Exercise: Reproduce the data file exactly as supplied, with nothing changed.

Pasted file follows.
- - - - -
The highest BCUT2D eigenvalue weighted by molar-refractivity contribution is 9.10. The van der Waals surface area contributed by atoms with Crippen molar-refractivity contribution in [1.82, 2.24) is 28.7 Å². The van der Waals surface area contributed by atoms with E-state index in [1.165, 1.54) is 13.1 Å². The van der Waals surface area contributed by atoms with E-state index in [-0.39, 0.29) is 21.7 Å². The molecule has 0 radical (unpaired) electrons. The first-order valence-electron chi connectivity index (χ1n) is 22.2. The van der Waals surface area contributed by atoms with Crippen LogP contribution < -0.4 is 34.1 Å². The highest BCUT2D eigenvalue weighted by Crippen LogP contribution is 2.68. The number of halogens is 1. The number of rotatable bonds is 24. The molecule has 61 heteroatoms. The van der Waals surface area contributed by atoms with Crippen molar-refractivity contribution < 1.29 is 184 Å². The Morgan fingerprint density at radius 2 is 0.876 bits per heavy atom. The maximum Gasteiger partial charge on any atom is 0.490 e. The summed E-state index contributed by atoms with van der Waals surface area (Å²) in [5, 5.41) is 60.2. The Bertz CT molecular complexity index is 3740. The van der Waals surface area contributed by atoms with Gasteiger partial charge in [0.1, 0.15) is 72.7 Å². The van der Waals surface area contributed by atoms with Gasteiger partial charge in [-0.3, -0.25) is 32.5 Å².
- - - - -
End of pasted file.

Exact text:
The highest BCUT2D eigenvalue weighted by molar-refractivity contribution is 9.10. The van der Waals surface area contributed by atoms with Crippen molar-refractivity contribution in [1.82, 2.24) is 28.7 Å². The van der Waals surface area contributed by atoms with E-state index in [1.165, 1.54) is 13.1 Å². The van der Waals surface area contributed by atoms with E-state index in [-0.39, 0.29) is 21.7 Å². The molecule has 0 radical (unpaired) electrons. The first-order valence-electron chi connectivity index (χ1n) is 22.2. The van der Waals surface area contributed by atoms with Crippen LogP contribution < -0.4 is 34.1 Å². The highest BCUT2D eigenvalue weighted by Crippen LogP contribution is 2.68. The number of halogens is 1. The number of rotatable bonds is 24. The molecule has 61 heteroatoms. The van der Waals surface area contributed by atoms with Crippen molar-refractivity contribution < 1.29 is 184 Å². The Morgan fingerprint density at radius 2 is 0.876 bits per heavy atom. The maximum Gasteiger partial charge on any atom is 0.490 e. The summed E-state index contributed by atoms with van der Waals surface area (Å²) in [5, 5.41) is 60.2. The Bertz CT molecular complexity index is 3740. The van der Waals surface area contributed by atoms with Gasteiger partial charge in [0.1, 0.15) is 72.7 Å². The van der Waals surface area contributed by atoms with Gasteiger partial charge in [-0.3, -0.25) is 32.5 Å².